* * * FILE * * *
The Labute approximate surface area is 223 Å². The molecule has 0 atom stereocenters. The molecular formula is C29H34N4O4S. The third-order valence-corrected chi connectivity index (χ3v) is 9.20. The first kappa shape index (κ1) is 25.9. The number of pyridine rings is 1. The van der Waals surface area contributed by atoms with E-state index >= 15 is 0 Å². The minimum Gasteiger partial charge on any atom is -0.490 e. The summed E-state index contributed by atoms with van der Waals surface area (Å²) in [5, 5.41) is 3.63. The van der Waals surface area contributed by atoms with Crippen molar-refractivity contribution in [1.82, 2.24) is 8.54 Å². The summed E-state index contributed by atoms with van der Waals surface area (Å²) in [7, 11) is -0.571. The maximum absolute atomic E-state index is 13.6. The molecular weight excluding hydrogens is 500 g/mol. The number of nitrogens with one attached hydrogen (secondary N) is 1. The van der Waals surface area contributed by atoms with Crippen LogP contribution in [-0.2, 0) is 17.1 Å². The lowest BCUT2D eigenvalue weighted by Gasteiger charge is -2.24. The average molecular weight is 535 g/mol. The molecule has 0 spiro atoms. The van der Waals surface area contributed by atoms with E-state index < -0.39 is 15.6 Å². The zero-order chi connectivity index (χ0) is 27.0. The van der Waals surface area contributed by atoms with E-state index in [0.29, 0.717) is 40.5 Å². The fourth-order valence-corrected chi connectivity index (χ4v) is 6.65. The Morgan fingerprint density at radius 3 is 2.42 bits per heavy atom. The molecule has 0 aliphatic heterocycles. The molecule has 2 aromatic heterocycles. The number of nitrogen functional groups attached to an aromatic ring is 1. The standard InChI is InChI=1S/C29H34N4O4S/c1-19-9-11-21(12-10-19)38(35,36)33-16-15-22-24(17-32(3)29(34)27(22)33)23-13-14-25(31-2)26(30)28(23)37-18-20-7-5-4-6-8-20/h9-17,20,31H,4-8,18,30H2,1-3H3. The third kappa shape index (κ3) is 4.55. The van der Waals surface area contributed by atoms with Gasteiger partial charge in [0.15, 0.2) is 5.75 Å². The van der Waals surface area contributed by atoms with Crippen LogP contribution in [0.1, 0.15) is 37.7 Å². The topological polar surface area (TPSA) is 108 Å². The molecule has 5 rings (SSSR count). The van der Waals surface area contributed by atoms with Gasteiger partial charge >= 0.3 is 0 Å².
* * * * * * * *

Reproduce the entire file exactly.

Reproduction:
The Labute approximate surface area is 223 Å². The molecule has 0 atom stereocenters. The molecular formula is C29H34N4O4S. The third-order valence-corrected chi connectivity index (χ3v) is 9.20. The first kappa shape index (κ1) is 25.9. The number of pyridine rings is 1. The van der Waals surface area contributed by atoms with E-state index >= 15 is 0 Å². The minimum Gasteiger partial charge on any atom is -0.490 e. The summed E-state index contributed by atoms with van der Waals surface area (Å²) in [5, 5.41) is 3.63. The van der Waals surface area contributed by atoms with Crippen molar-refractivity contribution in [1.82, 2.24) is 8.54 Å². The summed E-state index contributed by atoms with van der Waals surface area (Å²) in [7, 11) is -0.571. The maximum absolute atomic E-state index is 13.6. The molecular weight excluding hydrogens is 500 g/mol. The number of nitrogens with one attached hydrogen (secondary N) is 1. The van der Waals surface area contributed by atoms with Crippen LogP contribution in [-0.2, 0) is 17.1 Å². The lowest BCUT2D eigenvalue weighted by Gasteiger charge is -2.24. The average molecular weight is 535 g/mol. The molecule has 0 spiro atoms. The van der Waals surface area contributed by atoms with E-state index < -0.39 is 15.6 Å². The zero-order chi connectivity index (χ0) is 27.0. The van der Waals surface area contributed by atoms with E-state index in [0.29, 0.717) is 40.5 Å². The fourth-order valence-corrected chi connectivity index (χ4v) is 6.65. The Morgan fingerprint density at radius 3 is 2.42 bits per heavy atom. The molecule has 0 aliphatic heterocycles. The molecule has 2 aromatic heterocycles. The number of nitrogen functional groups attached to an aromatic ring is 1. The standard InChI is InChI=1S/C29H34N4O4S/c1-19-9-11-21(12-10-19)38(35,36)33-16-15-22-24(17-32(3)29(34)27(22)33)23-13-14-25(31-2)26(30)28(23)37-18-20-7-5-4-6-8-20/h9-17,20,31H,4-8,18,30H2,1-3H3. The third kappa shape index (κ3) is 4.55. The van der Waals surface area contributed by atoms with Gasteiger partial charge in [0.15, 0.2) is 5.75 Å². The van der Waals surface area contributed by atoms with Crippen LogP contribution in [0.1, 0.15) is 37.7 Å². The topological polar surface area (TPSA) is 108 Å². The molecule has 5 rings (SSSR count). The van der Waals surface area contributed by atoms with Gasteiger partial charge >= 0.3 is 0 Å².